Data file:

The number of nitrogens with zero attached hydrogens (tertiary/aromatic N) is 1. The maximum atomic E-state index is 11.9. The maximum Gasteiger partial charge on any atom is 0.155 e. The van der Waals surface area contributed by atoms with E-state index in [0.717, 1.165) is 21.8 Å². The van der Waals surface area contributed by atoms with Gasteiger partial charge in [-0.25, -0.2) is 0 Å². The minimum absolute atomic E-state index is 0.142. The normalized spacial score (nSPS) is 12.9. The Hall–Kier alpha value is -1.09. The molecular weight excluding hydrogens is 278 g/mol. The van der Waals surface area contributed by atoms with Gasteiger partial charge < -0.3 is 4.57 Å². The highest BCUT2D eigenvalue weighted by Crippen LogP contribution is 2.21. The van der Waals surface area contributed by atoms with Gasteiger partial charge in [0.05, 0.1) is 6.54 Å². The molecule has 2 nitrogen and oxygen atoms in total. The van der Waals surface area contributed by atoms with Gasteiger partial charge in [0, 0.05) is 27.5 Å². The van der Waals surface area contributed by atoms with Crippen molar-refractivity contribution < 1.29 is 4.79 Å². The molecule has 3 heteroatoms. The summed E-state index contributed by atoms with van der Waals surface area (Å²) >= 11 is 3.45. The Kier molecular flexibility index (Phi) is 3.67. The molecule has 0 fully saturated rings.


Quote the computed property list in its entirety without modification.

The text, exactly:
The number of nitrogens with zero attached hydrogens (tertiary/aromatic N) is 1. The maximum atomic E-state index is 11.9. The maximum Gasteiger partial charge on any atom is 0.155 e. The van der Waals surface area contributed by atoms with E-state index in [0.717, 1.165) is 21.8 Å². The van der Waals surface area contributed by atoms with Gasteiger partial charge in [-0.25, -0.2) is 0 Å². The minimum absolute atomic E-state index is 0.142. The normalized spacial score (nSPS) is 12.9. The Hall–Kier alpha value is -1.09. The molecular weight excluding hydrogens is 278 g/mol. The van der Waals surface area contributed by atoms with Gasteiger partial charge < -0.3 is 4.57 Å². The highest BCUT2D eigenvalue weighted by Crippen LogP contribution is 2.21. The van der Waals surface area contributed by atoms with Gasteiger partial charge in [0.05, 0.1) is 6.54 Å². The molecule has 2 nitrogen and oxygen atoms in total. The van der Waals surface area contributed by atoms with Gasteiger partial charge in [0, 0.05) is 27.5 Å². The van der Waals surface area contributed by atoms with Crippen molar-refractivity contribution < 1.29 is 4.79 Å². The molecule has 3 heteroatoms. The summed E-state index contributed by atoms with van der Waals surface area (Å²) >= 11 is 3.45. The Kier molecular flexibility index (Phi) is 3.67. The molecule has 0 fully saturated rings.